Thursday, November 24, 2022

Review of "& Juliet"

What would happen if Juliet (of Romeo & Juliet fame) didn’t take her own life at the end of Shakespeare’s classic play but, instead, resolved to see the world and live life to the fullest?  That’s the general plot of the exuberant new jukebox musical, & Juliet.  The show takes its songs from the portfolio of songwriter/producer Max Martin who, over the years, has crafted more number one hits on the Billboard charts than anyone in history.  The score includes such million sellers as “Baby One More Time” (Britney Spears), “Roar” (Katy Perry), “As Long as You Love Me” (Backstreet Boys), “Since You Been Gone” (Kelly Clarkson) and dozens more.  The selected songs fit perfectly within the story, helping to clarify the plot and illustrate the characters.

The book by David West Read, an Emmy Award winning writer for TV’s Schitt’s Creek, is consistently funny, inventive and, with the skillful direction of Luke Sheppard, keeps the pacing brisk and entertaining.  The librettist, while keeping the tone light and daff, is able to riff on same sex relationships, commitment and personal self-discovery.

Lorna Courtney delivers a star-making performance as the intrepid heroine.  Her Juliet, bathed in female empowerment, is an amalgam of emotions - self-assured, anxious, and wishful.

The musical begins with Shakespeare’s wife, Anne Hathaway, bemoaning the downer ending of his new work-in-progress, Romeo & Juliet.  She proposes a more ambiguous conclusion of letting Juliet live on to explore the world and seek enlightenment.  The Bard reluctantly agrees and so the star-crossed lover heads to Paris with her best friend, May, and nurse in waiting.  In the City of Lights, the threesome find new loves and contentment.  There are amusing twists cheekily inserted into the plot that keeps the action lively.  Shakespeare and his wife are part of the action, but also jump out of the story as they constantly produce rewrites.  The married couple’s interactions, the only “serious” moments of the show, provide a parallel to the journey of fulfillment and dedication the other characters seek.  In the end, surprise, surprise, happiness abounds with one unexpected curveball from Juliet thrown in for good measure.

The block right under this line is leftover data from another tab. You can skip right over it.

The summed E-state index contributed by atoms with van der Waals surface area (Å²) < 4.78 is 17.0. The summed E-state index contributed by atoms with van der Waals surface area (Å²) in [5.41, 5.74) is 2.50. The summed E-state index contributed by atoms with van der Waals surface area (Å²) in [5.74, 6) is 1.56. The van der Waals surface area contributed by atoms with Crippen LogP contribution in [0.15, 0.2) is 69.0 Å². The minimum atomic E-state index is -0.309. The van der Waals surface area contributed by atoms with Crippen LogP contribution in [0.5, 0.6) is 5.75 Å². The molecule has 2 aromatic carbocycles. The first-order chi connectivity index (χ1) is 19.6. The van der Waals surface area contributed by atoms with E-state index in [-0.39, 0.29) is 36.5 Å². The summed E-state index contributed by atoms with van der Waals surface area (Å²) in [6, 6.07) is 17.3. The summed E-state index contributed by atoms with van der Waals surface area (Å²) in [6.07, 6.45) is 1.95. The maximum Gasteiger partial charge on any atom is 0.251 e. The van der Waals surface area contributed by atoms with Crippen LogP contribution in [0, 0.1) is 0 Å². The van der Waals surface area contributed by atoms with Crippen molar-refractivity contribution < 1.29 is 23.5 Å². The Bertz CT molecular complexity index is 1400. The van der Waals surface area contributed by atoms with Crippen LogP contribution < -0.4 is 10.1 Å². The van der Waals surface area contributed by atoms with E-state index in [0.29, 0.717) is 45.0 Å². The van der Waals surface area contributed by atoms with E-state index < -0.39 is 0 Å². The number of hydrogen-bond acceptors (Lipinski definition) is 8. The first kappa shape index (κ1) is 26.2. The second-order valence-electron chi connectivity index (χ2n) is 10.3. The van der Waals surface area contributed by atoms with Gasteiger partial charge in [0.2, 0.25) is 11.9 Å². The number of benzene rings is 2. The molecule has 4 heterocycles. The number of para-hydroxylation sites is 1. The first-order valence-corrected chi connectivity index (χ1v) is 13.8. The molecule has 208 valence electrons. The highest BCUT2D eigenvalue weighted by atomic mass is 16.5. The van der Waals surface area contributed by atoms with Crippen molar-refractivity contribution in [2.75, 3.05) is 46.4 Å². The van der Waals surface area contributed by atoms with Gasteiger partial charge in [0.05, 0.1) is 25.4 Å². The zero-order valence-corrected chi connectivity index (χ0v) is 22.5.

The cast is superb, led by Lorna Courtney as Juliet. She is resolute with a frisky, playful presence as well as an endearing vulnerability.  The actress has a powerful belting voice and is one helluva dancer.

Stark Sands (Shakespeare) and Betsy Wolfe (Anne Hathaway) display great chemistry and merrymaking.  Their lighthearted sparring, witty quips and bon mots are a source of continuous comedic pleasures.  Justin David Sullivan makes a splashy Broadway debut as Juliet’s best pal, May.  The performer adds heart and soul to the production.  Ben Jackson Walker gives Romeo a beguiling swagger and sensitivity that creates a fully realized character.  Other notable cast members are Paulo Szot as the stern, but compassionate Lance; Philippe Arroyo as Lance’s diffident son Francois; and Melanie La Barrie as the doting nurse, Angelique.

Jennifer Weber’s choreography is wildly energetic and highly charged.  The dance moves blend effortlessly and distinctively within the pop songs of the score.

The other creative elements that go into constructing a large-scale Broadway musical are marvelously in sync.  They include Soutra Gilmour’s flashy and glittering Scenic Design; the trendy, Renaissance chic costumes designed by Paloma Young; Howard Hudson’s dazzling Lighting Design; and Andrzej Goulding’s pictorially tinged Video & Projections.  All mesh so well together, creating a sparkling stage production.

& Juliet, an electrifying and delicious jukebox musical confection.

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